What Interior Designers Bring to the Table

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Current Designer Builders’ Newsletter

AUGUST 2022

ASK THE BUILDER:

Q: How does homeowner decision-making affect the project timeline?

A: A successful project requires timely decisions. Whether it’s approving a design or selecting finishes, every decision has a due date. Meeting those due dates will ensure that the project gets done on time. Not meeting them will lead to delays and cost increases.

How Much Will It Cost?

You can get more for your money by not starting with that question.

Whether it’s a $7 million custom home or a $70,000 kitchen remodel, no one wants to pay more than they have to. So it’s no surprise that the first question many people have for their architect, interior designer or builder is about cost.

That’s not a good starting point for getting the best house for the money.

The final project cost will depend on numerous factors, but that’s an obvious statement and not very helpful. A custom home is a wildly complex undertaking, and you need a builder with a process designed to tame that complexity. The process is one of discovery, in which each step reveals more about the project details and pricing. It’s a team effort where various pros collaborate with one another as well as with the homeowner.

The first step in most custom home projects is for the architect to generate a big-picture design concept that in theory can be built with the homeowner’s stated budget. We say in theory because this initial design-budget match is an educated guess and seldom accurate. The builder’s team—which can include the builder, interior designers, engineers and various trade contractors—will drill down into the details, while working closely with the homeowners on the tradeoffs needed to make the numbers work.

This discovery process gets repeated for every part of the house. Let’s illustrate with a kitchen example. We’ve heard homeowners begin the conversation about this space with something like “we want a big island with 10 chairs.” But that description also represents the idea of an eat-in kitchen where people can easily interact with one another. Although a good builder-designer team will consider the island, they will also look for alternate ways to meet the homeowners’ underlying goal, often at less cost.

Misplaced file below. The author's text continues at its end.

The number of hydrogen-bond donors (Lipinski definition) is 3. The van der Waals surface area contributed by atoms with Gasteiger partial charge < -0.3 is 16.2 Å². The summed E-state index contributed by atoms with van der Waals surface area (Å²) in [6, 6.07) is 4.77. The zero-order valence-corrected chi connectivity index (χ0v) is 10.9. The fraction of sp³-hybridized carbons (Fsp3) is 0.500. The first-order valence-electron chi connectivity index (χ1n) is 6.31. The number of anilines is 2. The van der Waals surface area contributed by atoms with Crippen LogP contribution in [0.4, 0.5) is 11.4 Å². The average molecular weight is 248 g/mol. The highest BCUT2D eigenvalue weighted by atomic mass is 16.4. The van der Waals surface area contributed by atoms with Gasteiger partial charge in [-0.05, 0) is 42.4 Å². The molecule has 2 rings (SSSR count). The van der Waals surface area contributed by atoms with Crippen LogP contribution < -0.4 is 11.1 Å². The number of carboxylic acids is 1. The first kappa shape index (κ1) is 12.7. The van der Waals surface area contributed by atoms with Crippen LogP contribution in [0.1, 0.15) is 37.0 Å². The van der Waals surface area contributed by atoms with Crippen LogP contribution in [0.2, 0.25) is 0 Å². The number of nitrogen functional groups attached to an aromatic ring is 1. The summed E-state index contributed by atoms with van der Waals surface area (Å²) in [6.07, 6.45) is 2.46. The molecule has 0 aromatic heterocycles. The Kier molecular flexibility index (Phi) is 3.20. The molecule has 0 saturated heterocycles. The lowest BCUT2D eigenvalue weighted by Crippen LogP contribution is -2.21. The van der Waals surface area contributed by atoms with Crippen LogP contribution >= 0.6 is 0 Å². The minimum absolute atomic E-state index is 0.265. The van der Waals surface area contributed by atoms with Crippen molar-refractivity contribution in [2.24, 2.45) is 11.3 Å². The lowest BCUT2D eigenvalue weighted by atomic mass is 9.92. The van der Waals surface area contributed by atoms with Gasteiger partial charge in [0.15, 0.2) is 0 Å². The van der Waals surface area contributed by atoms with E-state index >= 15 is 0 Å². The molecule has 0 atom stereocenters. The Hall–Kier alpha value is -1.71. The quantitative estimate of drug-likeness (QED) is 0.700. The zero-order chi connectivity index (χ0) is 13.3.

This is called value engineering, and it can free up money for other features that make the kitchen a happier place, such as better lighting, storage or even some artwork. The builder’s team will repeat this process for other parts of the home.

This process of designing and costing can be creative and exciting, but it can also require tough decisions. Even with the best value engineering, chances are that, once you’ve made all your design and product choices, the final budget will still be more than you originally expected, especially in an inflationary economy where product prices change daily. That’s why your initial stated budget number should be less than your available resources. A reserve equaling around 20% is sufficient for most projects.

This gap between initial vision and final reality is also why square-foot estimating doesn’t work. Homeowners naturally think that square-foot prices are the norm because they’re available everywhere. You can get them from magazines, from realtors and even from some builders, but the truth is that they’re misleading. Square-foot prices assume a hypothetical “average” project, and average is not what you want in your new custom home.

Instead, you want a unique home that you love, and that can be built for the best possible price. The only way to get those results is to work with a professional builder’s team using the discovery process outlined above. Yes, that process will take effort and include moments of uncertainty, but you will end up with something perfectly suited to your needs. And you will have had a hand in creating it.